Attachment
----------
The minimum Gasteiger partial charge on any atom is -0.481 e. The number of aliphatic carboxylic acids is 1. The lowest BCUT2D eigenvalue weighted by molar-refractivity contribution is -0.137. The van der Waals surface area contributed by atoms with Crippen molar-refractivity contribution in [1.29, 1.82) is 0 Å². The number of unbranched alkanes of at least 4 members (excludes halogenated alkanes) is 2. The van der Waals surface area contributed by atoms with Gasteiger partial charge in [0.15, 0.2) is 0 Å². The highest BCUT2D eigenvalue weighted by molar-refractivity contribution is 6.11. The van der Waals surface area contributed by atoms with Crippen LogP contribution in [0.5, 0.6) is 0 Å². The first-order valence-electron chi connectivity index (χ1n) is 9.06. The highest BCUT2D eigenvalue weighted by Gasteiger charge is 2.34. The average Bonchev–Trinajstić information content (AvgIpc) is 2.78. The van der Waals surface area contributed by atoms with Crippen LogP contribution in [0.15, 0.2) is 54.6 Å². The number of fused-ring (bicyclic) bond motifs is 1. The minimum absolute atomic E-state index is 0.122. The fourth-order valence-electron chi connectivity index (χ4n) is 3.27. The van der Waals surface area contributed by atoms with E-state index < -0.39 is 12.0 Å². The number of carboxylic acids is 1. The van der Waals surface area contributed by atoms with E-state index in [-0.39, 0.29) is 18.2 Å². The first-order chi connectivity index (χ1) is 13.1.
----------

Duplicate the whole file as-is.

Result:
The minimum Gasteiger partial charge on any atom is -0.481 e. The number of aliphatic carboxylic acids is 1. The lowest BCUT2D eigenvalue weighted by molar-refractivity contribution is -0.137. The van der Waals surface area contributed by atoms with Crippen molar-refractivity contribution in [1.29, 1.82) is 0 Å². The number of unbranched alkanes of at least 4 members (excludes halogenated alkanes) is 2. The van der Waals surface area contributed by atoms with Gasteiger partial charge in [0.15, 0.2) is 0 Å². The highest BCUT2D eigenvalue weighted by molar-refractivity contribution is 6.11. The van der Waals surface area contributed by atoms with Crippen LogP contribution in [0.5, 0.6) is 0 Å². The first-order valence-electron chi connectivity index (χ1n) is 9.06. The highest BCUT2D eigenvalue weighted by Gasteiger charge is 2.34. The average Bonchev–Trinajstić information content (AvgIpc) is 2.78. The van der Waals surface area contributed by atoms with Crippen LogP contribution in [0.15, 0.2) is 54.6 Å². The number of fused-ring (bicyclic) bond motifs is 1. The minimum absolute atomic E-state index is 0.122. The fourth-order valence-electron chi connectivity index (χ4n) is 3.27. The van der Waals surface area contributed by atoms with E-state index < -0.39 is 12.0 Å². The number of carboxylic acids is 1. The van der Waals surface area contributed by atoms with E-state index in [-0.39, 0.29) is 18.2 Å². The first-order chi connectivity index (χ1) is 13.1.